Male Japanese Paradise Flycatchers pass through Shanghai in mid-May – they do so in autumn as well, but then without the long tail feathers that are their main attraction for birdwatchers.



eBird talks about the “Stunning breeding male … with a short crest, neon-blue eyerings, and long black tail streamers.”



There are some studies on the species, but not that many, resulting in a post with a rather skewed ratio of photos to words, as you will see below.



The scientific species name atrocaudata simply means “black-tailed”, a name that does not win any prizes for creativity (nor for accuracy – at least in most of my photos, it would be a bit of a stretch to call the tail feathers truly black).



Then again, the HBW and eBird now call the species Black Paradise Flycatcher and only note the name used here as an alternative.



In the HBW section on the conservation status of the Japanese Paradise Flycatcher, it is listed as Near Threatened, which strangely does not keep the HBW from listing it as Least Concern on the main page.



Unfortunately, it seems that the listing as Near Threatened describes the real situation.



Then again, a study conducted in Taiwan found a relatively large population of the bird on Lanyu and – based on this result – suggested downlisting the species to Least Concern.



While the species is not a great singer (at least in my opinion), it does sing – preferably at 6 am in the morning, and in mid-June. No singing in the rain though – as a study states, “a negative correlation was found with precipitation and relative humidity”.



Nests of the Japanese Paradise Flycatcher weigh around 7 grams and take between 5 days (for highly motivated birds) to 22 days (for the most reluctant breeders) to build (source). The lazy ones mostly blame the delays on rain.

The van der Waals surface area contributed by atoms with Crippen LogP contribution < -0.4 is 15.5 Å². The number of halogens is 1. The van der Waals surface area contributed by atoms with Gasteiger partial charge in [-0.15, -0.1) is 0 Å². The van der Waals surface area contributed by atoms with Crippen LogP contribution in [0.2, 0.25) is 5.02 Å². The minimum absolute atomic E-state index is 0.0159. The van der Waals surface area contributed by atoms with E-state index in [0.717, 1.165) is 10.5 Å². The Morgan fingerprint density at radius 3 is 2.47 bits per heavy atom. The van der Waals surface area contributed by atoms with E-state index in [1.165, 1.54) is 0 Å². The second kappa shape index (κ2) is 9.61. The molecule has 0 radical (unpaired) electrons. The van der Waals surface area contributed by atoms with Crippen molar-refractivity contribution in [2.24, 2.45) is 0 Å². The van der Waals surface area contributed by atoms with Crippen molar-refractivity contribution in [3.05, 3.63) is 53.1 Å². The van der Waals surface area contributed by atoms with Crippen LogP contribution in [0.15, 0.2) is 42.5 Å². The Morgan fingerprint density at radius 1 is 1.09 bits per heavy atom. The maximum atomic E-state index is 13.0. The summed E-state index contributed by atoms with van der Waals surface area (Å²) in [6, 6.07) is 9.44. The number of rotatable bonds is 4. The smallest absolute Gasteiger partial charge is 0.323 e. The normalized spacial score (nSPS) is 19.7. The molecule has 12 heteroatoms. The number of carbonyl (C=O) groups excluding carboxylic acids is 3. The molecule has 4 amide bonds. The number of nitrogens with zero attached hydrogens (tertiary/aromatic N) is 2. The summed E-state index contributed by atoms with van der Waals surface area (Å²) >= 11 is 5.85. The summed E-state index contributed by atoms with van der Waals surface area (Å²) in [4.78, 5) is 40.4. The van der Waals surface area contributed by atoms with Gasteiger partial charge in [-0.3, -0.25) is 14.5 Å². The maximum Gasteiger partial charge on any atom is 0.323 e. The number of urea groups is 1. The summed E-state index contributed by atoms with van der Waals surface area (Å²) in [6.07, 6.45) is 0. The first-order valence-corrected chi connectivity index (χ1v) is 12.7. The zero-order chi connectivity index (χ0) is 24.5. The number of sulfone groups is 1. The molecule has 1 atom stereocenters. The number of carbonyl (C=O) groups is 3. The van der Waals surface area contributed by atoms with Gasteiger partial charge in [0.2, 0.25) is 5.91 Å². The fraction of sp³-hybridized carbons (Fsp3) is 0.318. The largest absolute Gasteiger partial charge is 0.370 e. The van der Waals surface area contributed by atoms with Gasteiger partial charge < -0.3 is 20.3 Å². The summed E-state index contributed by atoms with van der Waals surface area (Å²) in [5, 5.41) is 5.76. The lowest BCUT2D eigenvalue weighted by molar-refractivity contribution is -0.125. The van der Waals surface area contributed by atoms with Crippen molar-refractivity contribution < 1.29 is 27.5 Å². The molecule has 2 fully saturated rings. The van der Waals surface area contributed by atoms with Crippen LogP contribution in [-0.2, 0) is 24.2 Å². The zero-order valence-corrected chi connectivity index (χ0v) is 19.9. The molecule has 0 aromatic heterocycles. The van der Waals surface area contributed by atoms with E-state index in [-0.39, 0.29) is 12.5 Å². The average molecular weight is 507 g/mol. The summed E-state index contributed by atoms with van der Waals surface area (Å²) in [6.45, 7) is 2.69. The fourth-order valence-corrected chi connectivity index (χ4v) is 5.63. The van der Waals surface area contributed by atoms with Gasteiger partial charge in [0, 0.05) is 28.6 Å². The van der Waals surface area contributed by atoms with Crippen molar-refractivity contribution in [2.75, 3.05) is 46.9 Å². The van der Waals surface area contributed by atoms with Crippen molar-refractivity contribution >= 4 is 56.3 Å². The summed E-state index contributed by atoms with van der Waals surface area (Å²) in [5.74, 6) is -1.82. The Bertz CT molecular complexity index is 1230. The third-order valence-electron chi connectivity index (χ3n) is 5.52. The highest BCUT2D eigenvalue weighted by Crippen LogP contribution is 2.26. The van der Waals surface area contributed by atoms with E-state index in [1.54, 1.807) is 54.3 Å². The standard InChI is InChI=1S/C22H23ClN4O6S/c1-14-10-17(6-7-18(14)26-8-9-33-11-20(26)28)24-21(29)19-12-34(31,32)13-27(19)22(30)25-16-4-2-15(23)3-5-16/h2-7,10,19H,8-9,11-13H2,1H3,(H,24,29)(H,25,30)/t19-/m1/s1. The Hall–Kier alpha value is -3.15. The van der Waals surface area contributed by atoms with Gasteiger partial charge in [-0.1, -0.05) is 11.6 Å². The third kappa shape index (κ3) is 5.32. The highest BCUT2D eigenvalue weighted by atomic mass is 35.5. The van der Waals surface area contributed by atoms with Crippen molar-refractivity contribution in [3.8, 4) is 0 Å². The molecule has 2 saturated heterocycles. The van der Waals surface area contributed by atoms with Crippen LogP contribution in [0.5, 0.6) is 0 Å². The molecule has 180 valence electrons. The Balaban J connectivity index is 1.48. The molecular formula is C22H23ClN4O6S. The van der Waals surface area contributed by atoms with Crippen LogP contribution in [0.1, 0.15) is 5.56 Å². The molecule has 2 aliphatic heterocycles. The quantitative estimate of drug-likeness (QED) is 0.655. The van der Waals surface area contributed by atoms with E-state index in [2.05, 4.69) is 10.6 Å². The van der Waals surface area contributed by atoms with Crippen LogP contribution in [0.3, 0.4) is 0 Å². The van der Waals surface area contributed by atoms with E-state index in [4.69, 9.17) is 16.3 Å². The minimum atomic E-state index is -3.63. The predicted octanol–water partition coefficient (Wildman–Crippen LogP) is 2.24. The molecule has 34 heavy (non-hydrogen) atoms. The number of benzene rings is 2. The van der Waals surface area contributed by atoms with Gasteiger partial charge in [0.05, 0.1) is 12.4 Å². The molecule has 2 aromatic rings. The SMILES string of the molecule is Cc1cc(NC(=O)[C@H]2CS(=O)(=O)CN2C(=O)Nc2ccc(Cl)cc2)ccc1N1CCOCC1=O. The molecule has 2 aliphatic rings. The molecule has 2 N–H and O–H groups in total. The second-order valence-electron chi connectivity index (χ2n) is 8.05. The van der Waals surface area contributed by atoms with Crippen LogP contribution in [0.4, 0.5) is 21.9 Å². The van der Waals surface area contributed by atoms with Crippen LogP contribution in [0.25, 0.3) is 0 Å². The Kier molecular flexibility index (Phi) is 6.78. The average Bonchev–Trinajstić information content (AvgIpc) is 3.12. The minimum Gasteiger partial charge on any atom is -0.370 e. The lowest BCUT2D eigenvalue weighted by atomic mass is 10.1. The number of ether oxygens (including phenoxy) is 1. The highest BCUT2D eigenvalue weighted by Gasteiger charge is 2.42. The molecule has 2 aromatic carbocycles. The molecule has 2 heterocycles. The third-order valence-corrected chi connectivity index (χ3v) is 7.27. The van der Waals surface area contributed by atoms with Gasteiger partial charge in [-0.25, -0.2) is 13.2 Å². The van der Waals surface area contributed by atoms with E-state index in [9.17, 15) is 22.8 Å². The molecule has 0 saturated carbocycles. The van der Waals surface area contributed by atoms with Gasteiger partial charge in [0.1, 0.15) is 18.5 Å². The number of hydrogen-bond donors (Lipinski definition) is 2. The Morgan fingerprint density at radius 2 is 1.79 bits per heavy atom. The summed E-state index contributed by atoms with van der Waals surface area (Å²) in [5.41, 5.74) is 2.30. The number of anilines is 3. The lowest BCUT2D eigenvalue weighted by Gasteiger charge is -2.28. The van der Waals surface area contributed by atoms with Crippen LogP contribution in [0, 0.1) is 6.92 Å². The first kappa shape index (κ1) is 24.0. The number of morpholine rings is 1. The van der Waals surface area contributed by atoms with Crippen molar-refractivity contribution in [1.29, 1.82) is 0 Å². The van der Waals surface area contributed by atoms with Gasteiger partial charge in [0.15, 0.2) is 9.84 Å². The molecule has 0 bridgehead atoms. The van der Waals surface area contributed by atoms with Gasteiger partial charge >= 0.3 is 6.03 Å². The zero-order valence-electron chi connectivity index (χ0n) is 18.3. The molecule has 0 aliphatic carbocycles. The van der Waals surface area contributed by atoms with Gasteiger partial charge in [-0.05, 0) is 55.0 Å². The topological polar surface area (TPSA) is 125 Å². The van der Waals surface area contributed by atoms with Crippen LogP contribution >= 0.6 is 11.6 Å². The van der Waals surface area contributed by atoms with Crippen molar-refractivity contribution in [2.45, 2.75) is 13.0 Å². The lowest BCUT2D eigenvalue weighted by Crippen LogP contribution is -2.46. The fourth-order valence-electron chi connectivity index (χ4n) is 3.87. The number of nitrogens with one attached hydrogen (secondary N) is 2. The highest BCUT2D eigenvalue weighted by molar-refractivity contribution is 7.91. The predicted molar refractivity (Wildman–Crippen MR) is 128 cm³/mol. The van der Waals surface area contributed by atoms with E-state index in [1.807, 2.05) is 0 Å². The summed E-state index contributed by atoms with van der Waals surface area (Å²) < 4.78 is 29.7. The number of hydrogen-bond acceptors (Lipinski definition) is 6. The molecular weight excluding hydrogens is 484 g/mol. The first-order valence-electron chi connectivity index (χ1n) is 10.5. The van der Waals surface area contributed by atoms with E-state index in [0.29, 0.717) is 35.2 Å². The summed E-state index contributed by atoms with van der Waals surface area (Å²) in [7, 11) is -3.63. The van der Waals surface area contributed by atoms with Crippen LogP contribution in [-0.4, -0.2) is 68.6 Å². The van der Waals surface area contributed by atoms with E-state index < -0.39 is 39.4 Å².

Initially, both sexes build the nest but as the construction progresses, the job is done more and more by the females (either because they are more finicky or maybe because the tail of the males repeatedly destroys parts of the nest – a study waiting to be done).



And where are these nests being built? One study found that proximity to a stream is the most important factor while others include altitude, average temperature, forest type and slope. It is a bit more complicated than just location, location, location.



Once the nest is built and contains fledglings, the parents may use a wing-spreading behavior, presumably as a threatening display against intruders (in this case, the observers reporting on the behavior).



The food of Japanese Paradise Flycatchers sounds a bit unappetizing to humans: flies (Diptera), owlet moths (Noctuidae), spider (Araneae), and snout moths (Pyralidae) in order of dominance. And no, I did not check how these individual insects look like. Snout moth sounds bad enough without knowing the details.



Another quick paper was prepared by examining Xeno-canto sound recordings of different subspecies and comparing them. This results in findings such as “eriophthalmica lacks the upslurred whistles of both other races, its whistles are similar to some of illex, which however also has upslurred whistles shared with atrocaudata. Furthermore, atrocaudata has the smallest vocabulary with only a few different whistles”. Subspecies atrocaudata naturally was not very pleased with these findings.



Intriguingly, one older study reported the arrival of long-tailed males almost one month earlier than that of short-tailed males, though the latter also bred as successfully as the long-tailed individuals. This makes the rationale for carrying a long tail around on a long migration a bit dubious unless the long-tailed individuals (like proper human males) “like challenges”.



And guess what, somebody (two Koreans, to be more precise) did a mitochondrial genome sequence of the Japanese Paradise Flycatcher (source).




[ source_link]

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